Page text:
Mid 20th century, as national governments began to ramp up their research spend, suddenly we had this new problem: more science was getting done than could fit in each field’s journal. So obviously we needed more journals. Publishers were happy to create new ones, which kept pace with the escalating complexity and specificity of life science research during that time. Now, instead of there being one or two journals you had to follow in your field, there were five, then somehow fifteen.
Journal publishers saw two opportunities here. First, they understood that subscriptions were pretty much mandatory for universities. Professors demanded access in order to keep up with their field, so the university libraries had no choice but to subscribe, and take whatever price was offered. The buyer (the PIs) and the payer (the library) were two different entities, so universities had no effective way to negotiate against journals without angering their faculty. So they didn’t.
Second, they understood that in a world with a lot of journals, the relative rank between the journals suddenly mattered a lot. Journals no longer had a mandate to publish whatever was submitted to them. A hierarchy emerged, where the top tier of journals like Cell, Nature and Science could be selective with what they published. A pecking order beneath them fought for this metric called impact factor, which is still how we rank journals today.
The publishers were kingmakers, and they knew it. They’d captured a double feat of positional scarcity: all of the research mattered as far as what scientists needed to keep up with in their field (or else fall behind their peers), so everybody needed to subscribe to everything. But the top journals mattered more in terms of career advancement and grant funding, so everyone had to fight for - and recognize - that ranking order.
The outcome looks like something we’ve seen earlier: the scientific research funnel, which used to flow directly from “research gets done, and some of it’s worthy for publication, so it gets published”, now has this intermediate step with unlimited elastic capacity. Research gets done, and then it all gets published somewhere, so there’s no negative feedback to limit the amount of research that makes it into journals. But only some of it really matters, and it’s a zero-sum contest for everybody to break out of the Elastic Middle and get published in Cell.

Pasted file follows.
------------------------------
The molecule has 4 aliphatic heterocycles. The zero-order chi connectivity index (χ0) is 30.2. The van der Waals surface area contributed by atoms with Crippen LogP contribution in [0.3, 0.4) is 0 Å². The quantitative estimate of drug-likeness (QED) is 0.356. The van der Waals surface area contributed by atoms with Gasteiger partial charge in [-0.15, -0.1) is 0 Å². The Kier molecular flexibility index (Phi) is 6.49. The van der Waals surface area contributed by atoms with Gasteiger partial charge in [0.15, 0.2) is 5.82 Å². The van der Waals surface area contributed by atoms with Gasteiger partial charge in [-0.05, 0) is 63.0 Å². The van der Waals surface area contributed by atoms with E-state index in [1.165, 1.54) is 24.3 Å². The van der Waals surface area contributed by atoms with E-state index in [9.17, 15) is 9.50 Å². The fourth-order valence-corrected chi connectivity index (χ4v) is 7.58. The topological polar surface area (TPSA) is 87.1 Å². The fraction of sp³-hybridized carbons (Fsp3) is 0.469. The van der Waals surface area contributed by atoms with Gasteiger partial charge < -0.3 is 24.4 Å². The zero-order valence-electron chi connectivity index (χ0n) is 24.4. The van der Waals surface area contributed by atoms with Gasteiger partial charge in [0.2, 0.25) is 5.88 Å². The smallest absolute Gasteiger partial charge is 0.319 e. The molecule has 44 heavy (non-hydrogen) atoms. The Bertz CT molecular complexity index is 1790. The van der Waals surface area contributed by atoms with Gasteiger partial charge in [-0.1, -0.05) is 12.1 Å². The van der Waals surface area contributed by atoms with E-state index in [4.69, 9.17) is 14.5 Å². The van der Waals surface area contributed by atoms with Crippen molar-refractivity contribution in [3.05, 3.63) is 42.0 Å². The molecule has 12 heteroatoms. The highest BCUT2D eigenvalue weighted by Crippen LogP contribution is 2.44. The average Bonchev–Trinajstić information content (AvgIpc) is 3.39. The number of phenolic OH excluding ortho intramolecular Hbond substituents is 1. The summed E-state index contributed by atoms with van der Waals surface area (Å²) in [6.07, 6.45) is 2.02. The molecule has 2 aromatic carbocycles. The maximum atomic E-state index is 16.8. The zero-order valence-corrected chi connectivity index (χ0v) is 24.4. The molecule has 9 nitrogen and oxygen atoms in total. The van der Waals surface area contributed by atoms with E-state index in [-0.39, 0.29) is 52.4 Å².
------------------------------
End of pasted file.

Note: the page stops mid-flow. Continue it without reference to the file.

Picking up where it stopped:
The academic journal business model is a funny one, because the journals themselves don’t actually do much work. The content is produced by PIs, for free, who apply for publication in hope of getting selected. Other PIs who review and curate submissions also work for free: it’s considered a part of academic duty, and prestigious to accept but disastrous to decline.
In short, aside from the cost of ink and postage, academic journals deal in one thing only: positional scarcity. They sell their brand to researchers on both sides of the transaction, and collect money and work from both sides of the transaction. (Oh, and they also sell ads, too.) It’s a business model unlike any other I’ve ever seen.
In the past few decades, the academic publishing market was rolled up by giants like Elsevier, Springer and Wiley/Blackwell, who now collectively own the majority of life science journals. The consolidation gave them an even better business model: selling subscription access as one giant bundle, which are pretty much obligatory purchases for any university.